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Pittsburgh banks brace for BofA, JPMorgan | American Banker
Pittsburgh banks brace for BofA, JPMorgan
By Ken McCarthy
Published July 10 2019, 1∶47pm EDT
Pittsburgh is becoming a crowded market as two big banks, and a number of smaller institutions, target a city that has long been dominated by PNC Financial Services Group.
Bank of America entered the Steel City in September, and JPMorgan Chase announced plans in March to open three branches there by the end of this year.
The megabanks will intensify competition in a market that already has nearly 50 banks sparring over $137 billion in deposits, according to June 2018 data from the Federal Deposit
“We already have enough competition,” said Vince Delie, chairman and CEO of F.N.B. Corp. in Pittsburgh. The $34 billion-asset F.N.B. was the city’s fourth-biggest holder of deposits in mid-
Still, Delie said he views the arrival of bigger banks like Bank of America as a positive for Pittsburgh because they will provide more capital to a city that could use more investment.
“I don’t think their physical presence is a barrier to us being successful,” Delie said, adding that other banks have entered the market before backing away.
Fifth Third Bancorp in Cincinnati tried to establish a retail presence in Pittsburgh but eventually gave up. The regional bank, which had 17 branches and $728 million in deposits in
mid-2015, sold those operations to F.N.B. in April 2016.
Bank of America, for its part, intends to stick around.
The Charlotte, N.C., company has seven branches in the city. It plans to open three more offices this year.
The market has so far exceeded Bank of America’s expectations, and client reception has been strong, said Brian Ludwick, the company’s Pittsburgh market president. Merrill Lynch, which
Bank of America bought during the financial crisis, has catered to business banking and wealth management clients in Pittsburgh for 80 years.
“I can’t think of anything that’s disappointed me,” Ludwick said. Digital banking, a product that Bank of America introduced to the market before building its first branch, has been a “clear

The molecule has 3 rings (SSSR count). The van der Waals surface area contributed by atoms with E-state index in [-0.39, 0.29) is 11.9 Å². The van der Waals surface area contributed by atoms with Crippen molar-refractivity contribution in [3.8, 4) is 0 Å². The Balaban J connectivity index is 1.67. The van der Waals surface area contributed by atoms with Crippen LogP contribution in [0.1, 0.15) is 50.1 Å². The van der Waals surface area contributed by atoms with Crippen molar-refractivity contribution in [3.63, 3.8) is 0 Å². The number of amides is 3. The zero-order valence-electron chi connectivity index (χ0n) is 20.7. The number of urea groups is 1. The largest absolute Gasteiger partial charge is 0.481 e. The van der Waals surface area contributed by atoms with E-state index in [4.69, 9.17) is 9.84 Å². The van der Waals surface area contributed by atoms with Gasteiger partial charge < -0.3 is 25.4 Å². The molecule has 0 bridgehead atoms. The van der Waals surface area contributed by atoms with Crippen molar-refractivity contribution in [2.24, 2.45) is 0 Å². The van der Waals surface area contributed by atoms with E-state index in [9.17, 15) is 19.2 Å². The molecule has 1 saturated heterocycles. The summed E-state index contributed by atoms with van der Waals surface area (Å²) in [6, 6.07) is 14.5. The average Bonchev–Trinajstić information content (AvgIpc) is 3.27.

differentiator,” he added.
It makes sense that PNC — chartered just outside of Pittsburgh in 1864 — would feel some pressure from other big banks, industry experts said.
Bank of America has one of the best online banking platforms in the country, said Jon Winick, CEO of Clark Street Capital. While Bank of America may not be overly aggressive in lending,
particularly with commercial credits, he said the company will likely go after low-cost funding around the city.
Winick predicted that Bank of America will expand modestly, take some market share and force PNC to pay a little more for deposits.
The regional bank has held its own in its hometown. Its deposits around Pittsburgh, excluding those in its corporate office, rose by 12% between mid-2013 and mid-2018, according to FDIC
data. Those gains came even though the company shed nearly 30 branches in the market over that period.
Bank of America has managed to book nearly $800 million in commercial loans in the market, Ludwick said. While he said specific data wasn’t readily available, Ludwick said Bank of
America is ahead of schedule when it comes to bringing in deposits. Ludwick said he views JPMorgan Chase’s effort as validation for what Bank of America is doing.
Bank of America already competes with JPMorgan Chase in other markets, so it won’t have to adapt its strategy in Pittsburgh. Rather, the company is investing in all business lines in the
market, recently adding commercial bankers from Wells Fargo and hiring 24 employees for its Merrill Lynch operations.
Pittsburgh is a solid example of a Rust Belt city reinventing itself, Winick said. The city has seen a rebirth, led in part by a growing focus on technology. Pittsburgh was also a
finalist as the site of Amazon’s second headquarters that ultimately went to Northern Virginia. Delie, who grew up in Pittsburgh’s Northside neighborhood when the unemployment rate was
as high as 17%, said he understands the city’s revitalization better than most.
“Everybody that I knew, their parents were unemployed because of the demise of the steel industry,” Delie said.